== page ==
Washtenaw County Clerk, Larry Kestenbaum, recently spoke at the Dexter Forum on the subject of potential voter fraud in Michigan and overall election security.
2018 is a huge year for election in Michigan. Every state representative and state senator is up for re-election. All representatives to the U.S. House of Representatives in Washington D.C. are up for re-election as well as one U.S. Senator, Debbie Stabenow. Only U.S. Senator Gary Peters is not up for re-election.
It is a powerful year for voters to determine the future direction of Michigan. And with the elections on the horizon, election security is getting more attention. At the Forum, Larry was asked to comment on the vulnerability of Michigan’s voting system.
“We have throughout the state of Michigan the optical scan paper ballots,” Larry began. “The ballots are always available to be recounted. We don’t rely solely on the computer to give us the vote count.”
For a number of years now, the State of Michigan and its counties have cooperatively conducted random precinct audits to check that the work is being done properly. However, those audits did not include hand counting ballots and comparing them to the reported machine counts.
Times have changed. The 2016 election has sharpened concern over election fraud with worries that the voting machines might somehow be hacked. Michigan has responded to those concerns. “The State has announced that they will now be hand counting ballots in these audits going forward and compare counts between the equipment and actual,” Larry said.
In addition to the new audit procedures, new voting equipment has been purchased for the entire state. All the equipment for every precinct has been replaced simultaneously. But while all the equipment is new, it’s not all the same system. Each county had their choice of purchasing one of three different voting systems. The only real challenge will be for cities that straddle two counties with different systems such as Milan which is part in Washtenaw and part in Monroe Counties.
Larry wants to reassure Michigan voters. “With the old equipment, it was possible to break into the machine if you were standing very close to it,” he explained. “If there was a coordinated effort around the state involving thousands of people … that would be something to worry about.”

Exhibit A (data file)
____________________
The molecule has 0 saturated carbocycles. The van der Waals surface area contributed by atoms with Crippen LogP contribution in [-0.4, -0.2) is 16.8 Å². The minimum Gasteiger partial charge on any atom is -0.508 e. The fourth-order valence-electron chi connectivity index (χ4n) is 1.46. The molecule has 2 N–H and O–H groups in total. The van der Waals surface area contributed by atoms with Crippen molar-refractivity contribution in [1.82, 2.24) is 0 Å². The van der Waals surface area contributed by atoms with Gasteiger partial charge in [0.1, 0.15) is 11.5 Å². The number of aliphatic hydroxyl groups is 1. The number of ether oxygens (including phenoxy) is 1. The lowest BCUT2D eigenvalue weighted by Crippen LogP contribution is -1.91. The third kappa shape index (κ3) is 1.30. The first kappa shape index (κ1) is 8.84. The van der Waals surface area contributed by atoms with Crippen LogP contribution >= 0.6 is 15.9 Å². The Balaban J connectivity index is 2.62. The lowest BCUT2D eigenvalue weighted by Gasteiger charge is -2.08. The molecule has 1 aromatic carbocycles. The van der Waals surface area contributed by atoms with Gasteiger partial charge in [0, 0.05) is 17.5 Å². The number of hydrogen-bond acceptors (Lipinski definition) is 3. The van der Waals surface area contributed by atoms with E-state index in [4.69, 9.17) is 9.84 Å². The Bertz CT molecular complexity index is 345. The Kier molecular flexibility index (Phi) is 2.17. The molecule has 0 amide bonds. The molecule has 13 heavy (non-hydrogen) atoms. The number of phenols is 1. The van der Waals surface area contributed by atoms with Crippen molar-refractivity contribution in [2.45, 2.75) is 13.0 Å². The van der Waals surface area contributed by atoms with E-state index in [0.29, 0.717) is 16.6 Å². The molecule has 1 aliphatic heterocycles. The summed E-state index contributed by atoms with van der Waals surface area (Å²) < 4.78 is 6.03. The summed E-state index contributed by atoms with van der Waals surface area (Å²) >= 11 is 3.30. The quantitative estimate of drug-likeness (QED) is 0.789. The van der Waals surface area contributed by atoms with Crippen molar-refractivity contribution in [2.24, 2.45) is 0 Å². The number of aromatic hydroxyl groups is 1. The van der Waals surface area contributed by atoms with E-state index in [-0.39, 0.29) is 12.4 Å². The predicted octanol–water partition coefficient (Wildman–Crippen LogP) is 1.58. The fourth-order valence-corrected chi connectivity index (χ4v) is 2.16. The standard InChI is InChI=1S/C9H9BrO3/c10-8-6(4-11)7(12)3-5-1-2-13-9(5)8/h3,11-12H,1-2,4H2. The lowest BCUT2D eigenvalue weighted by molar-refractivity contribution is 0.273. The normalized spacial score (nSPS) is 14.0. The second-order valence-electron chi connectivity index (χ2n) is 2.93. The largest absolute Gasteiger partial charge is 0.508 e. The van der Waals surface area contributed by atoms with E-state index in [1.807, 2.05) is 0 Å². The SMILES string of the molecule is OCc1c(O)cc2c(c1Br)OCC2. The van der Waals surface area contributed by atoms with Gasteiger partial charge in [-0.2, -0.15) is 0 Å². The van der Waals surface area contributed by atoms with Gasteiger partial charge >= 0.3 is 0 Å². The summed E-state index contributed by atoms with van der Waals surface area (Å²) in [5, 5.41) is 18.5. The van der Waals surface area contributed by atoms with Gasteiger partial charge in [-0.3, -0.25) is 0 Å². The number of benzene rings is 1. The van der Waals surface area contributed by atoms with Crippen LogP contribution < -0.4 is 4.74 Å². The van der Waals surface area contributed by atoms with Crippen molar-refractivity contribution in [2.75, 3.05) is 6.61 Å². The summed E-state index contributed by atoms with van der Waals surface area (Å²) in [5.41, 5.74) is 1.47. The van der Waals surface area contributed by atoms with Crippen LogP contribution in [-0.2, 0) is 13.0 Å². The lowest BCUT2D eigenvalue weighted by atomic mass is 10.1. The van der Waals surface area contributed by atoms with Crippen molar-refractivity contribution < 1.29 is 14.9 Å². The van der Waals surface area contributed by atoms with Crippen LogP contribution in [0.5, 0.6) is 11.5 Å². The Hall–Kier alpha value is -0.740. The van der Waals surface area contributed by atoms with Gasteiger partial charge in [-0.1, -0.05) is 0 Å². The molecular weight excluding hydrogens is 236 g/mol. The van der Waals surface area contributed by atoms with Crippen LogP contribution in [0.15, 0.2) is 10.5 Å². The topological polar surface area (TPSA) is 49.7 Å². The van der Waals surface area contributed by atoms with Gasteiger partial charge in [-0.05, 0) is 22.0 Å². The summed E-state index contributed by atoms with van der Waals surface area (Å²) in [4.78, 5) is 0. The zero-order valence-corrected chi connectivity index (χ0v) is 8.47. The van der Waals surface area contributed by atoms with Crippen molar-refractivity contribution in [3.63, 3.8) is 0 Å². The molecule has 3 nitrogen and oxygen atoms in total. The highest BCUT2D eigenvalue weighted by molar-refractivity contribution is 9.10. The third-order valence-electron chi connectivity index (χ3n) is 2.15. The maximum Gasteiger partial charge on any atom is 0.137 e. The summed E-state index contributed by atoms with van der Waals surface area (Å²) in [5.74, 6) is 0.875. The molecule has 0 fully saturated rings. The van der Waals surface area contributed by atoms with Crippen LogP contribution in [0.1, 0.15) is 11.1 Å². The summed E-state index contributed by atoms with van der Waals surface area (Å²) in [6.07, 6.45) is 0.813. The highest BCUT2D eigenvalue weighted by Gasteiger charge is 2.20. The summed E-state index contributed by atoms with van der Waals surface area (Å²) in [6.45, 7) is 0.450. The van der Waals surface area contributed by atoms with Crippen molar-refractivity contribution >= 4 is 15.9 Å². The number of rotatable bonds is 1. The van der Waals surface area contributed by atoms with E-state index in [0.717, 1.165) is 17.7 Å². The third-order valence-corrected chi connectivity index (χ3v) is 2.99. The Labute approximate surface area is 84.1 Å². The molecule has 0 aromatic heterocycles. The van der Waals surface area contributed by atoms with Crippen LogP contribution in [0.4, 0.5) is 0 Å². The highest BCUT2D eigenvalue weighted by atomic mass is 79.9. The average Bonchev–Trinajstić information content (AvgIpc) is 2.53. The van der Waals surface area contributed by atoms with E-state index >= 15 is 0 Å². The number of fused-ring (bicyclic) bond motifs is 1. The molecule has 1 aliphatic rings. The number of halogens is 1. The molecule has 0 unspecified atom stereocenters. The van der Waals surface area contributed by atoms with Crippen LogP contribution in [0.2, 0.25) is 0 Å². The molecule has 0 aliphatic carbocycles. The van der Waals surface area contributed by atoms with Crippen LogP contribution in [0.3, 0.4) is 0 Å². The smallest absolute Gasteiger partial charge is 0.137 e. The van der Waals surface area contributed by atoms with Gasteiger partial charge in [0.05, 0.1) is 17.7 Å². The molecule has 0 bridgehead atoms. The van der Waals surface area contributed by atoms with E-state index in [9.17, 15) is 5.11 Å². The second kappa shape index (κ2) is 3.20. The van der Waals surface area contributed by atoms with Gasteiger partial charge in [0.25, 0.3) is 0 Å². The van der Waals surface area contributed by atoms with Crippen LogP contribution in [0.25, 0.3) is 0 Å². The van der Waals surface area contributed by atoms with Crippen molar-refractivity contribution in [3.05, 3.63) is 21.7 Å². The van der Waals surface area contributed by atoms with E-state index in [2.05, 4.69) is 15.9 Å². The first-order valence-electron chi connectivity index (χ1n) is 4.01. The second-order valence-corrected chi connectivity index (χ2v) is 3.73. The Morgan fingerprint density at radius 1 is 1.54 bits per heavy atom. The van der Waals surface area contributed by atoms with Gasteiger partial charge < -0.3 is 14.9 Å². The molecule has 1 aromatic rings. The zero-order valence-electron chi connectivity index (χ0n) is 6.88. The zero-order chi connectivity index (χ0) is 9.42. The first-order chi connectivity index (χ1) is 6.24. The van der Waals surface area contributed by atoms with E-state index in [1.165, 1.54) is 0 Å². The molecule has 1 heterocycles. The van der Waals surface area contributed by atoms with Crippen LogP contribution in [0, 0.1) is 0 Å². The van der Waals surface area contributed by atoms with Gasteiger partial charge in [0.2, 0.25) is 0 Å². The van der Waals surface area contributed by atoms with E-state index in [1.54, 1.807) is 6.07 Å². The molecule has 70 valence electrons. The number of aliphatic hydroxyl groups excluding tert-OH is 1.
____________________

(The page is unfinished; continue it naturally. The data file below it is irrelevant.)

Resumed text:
“The new system is more secure than the old system because the old system was not designed around security. In the 70’s and 80’s when that equipment was developed, they weren’t thinking about security. The new equipment is much more robust in that regard. We’re very confident in what we have.”
A little known fact that adds to security and accountability is that the paper ballots are kept for two years after the election. Under the Freedom of Information Act, any organization who wants to recount the ballots for themselves could come in and under supervision, do so.
Larry told the group that during the last presidential election, more than 2 million ballots were hand counted in Michigan. “All the precincts we did hand counts for were all correct,” he told the group. “There was no evidence with anything wrong with any of the equipment, and that was the old equipment we were using at that point.”
Larry also announced that many jurisdictions are actively recruiting election workers. It’s a long day that pays 12-14 dollars an hour depending on your location. Anyone interested should contact the city or township clerk of where they would like to work.
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